Over a number of years we have worked with Santhera Pharmaceuticals and other Duchenne charities in relation to Santhera’s Phase III Clinical Trial study. We recognised that it was important through the trial to investigate the potential for Raxone (idebenone) to help delay the onset of severe breathing difficulties for those with Duchenne. The evidence from the Phase III trial  found that in a 12 month period there were indications that it slowed the rate of respiratory function loss for those living with Duchenne who took part in this trial. This data has been made publicly available as you can see here.  This evidence along with other evidence was examined by the Medicines and Healthcare Products Regulatory Agency (MHRA) as part of its decision-making process that led to the MHRA giving Raxone a positive scientific opinion through the Early Access to Medicines Scheme (EAMS). 

Further details about the announcement can be found here on our website and you can find a press release here from the manufacturer of the drugs Santhera Pharmaceuticals, including a statement from Action Duchenne’s Chair of the Board of Trustees, Janet Bloor who highlighted how Action Duchenne provided key advice in the development of the EAMS programme, which we believe as shown in the approval of Raxone can help provide faster access to new, innovative and potentially life-transforming drugs for those living with Duchenne. 

In an accompanying article on our website which we link to here, we explain in further detail what the EAMS Programme is.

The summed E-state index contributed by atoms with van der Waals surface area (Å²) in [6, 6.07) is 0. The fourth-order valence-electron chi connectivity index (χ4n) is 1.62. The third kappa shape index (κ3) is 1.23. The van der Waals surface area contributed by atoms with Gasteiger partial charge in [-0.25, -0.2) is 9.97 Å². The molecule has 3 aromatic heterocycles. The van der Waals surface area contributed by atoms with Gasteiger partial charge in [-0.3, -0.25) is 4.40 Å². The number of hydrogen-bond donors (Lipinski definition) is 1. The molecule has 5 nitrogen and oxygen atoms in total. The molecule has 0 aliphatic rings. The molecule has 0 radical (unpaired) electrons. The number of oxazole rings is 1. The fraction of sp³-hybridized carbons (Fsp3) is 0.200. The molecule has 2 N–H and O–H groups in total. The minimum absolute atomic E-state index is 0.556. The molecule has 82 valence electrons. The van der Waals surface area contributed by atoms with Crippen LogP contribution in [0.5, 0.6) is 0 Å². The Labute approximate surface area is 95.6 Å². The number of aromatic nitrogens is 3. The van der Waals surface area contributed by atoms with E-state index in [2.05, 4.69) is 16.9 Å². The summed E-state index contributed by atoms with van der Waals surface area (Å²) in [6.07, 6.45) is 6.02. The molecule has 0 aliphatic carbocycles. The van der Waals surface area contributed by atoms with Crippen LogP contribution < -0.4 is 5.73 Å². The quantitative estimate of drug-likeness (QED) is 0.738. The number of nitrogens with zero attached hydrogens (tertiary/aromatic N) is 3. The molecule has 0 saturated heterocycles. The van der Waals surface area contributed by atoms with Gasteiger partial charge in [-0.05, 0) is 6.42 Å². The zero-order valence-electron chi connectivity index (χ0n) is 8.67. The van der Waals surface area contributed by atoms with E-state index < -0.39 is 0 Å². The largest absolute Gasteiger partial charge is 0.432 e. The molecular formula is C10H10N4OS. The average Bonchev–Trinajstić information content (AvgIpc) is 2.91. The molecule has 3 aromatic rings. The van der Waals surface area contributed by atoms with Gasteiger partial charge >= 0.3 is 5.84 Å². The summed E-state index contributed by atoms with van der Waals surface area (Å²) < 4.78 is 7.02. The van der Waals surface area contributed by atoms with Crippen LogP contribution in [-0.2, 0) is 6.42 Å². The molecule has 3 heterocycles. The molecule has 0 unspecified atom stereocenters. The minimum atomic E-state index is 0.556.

Action Duchenne's Director of Research added;

“We are delighted to hear that Raxone (idebenone) has become the first ever Duchenne muscular dystrophy treatment to be given a positive scientific opinion by the EAMs. This means earlier access for the young people living with Duchenne who are eligible and a further potential treatment advance to help slow the progression of Duchenne.”

We realise that those with Duchenne and their families will want to know what does this all mean for them and with that in mind we have outlined below what Raxone is, who will be able to take Raxone and how it is administered.

What is Raxone?

Raxone is a 150mg tablet  that contains a substance called idebenone and is to be taken with food and swallowed with a glass of water.  

What does the treatment aim to do?

The treatment is designed to slow the progressive rate of decline in breathing ability for those with Duchnene. The drug works by aiming to help slow down the weakening of muscles in respiration and through this slow down the emergence of serious breathing difficulties for those living with Duchenne.

Who is eligible to take Raxone?

Those living with Duchenne who are 10 years old and over who are not taking glucocorticoids (steroids) and through a series of tests are shown to be suffering from a decline of respiratory function. This includes those who have previously been treated with steroids and those who cannot tolerate steroids.

It is important to note that Raxone is not a replacement for steroids and we would advise against those living with Duchenne stopping taking steroids for the sole reasons of being able to take Raxone.

All the details for patients who are eligible to take Raxone can be found in the treatment protocol document provided by the MHRA on Raxone which can be found here.

In a series of online documents the MHRA has outlined in further details why Raxone was given a positive scientific opinion under the EAMS Programme and provides further detail on how Raxone should be taken by patients and administered by clinicians. All these documents can be found here.

Contact Neil Bennett, Director of Research with any questions [email protected] .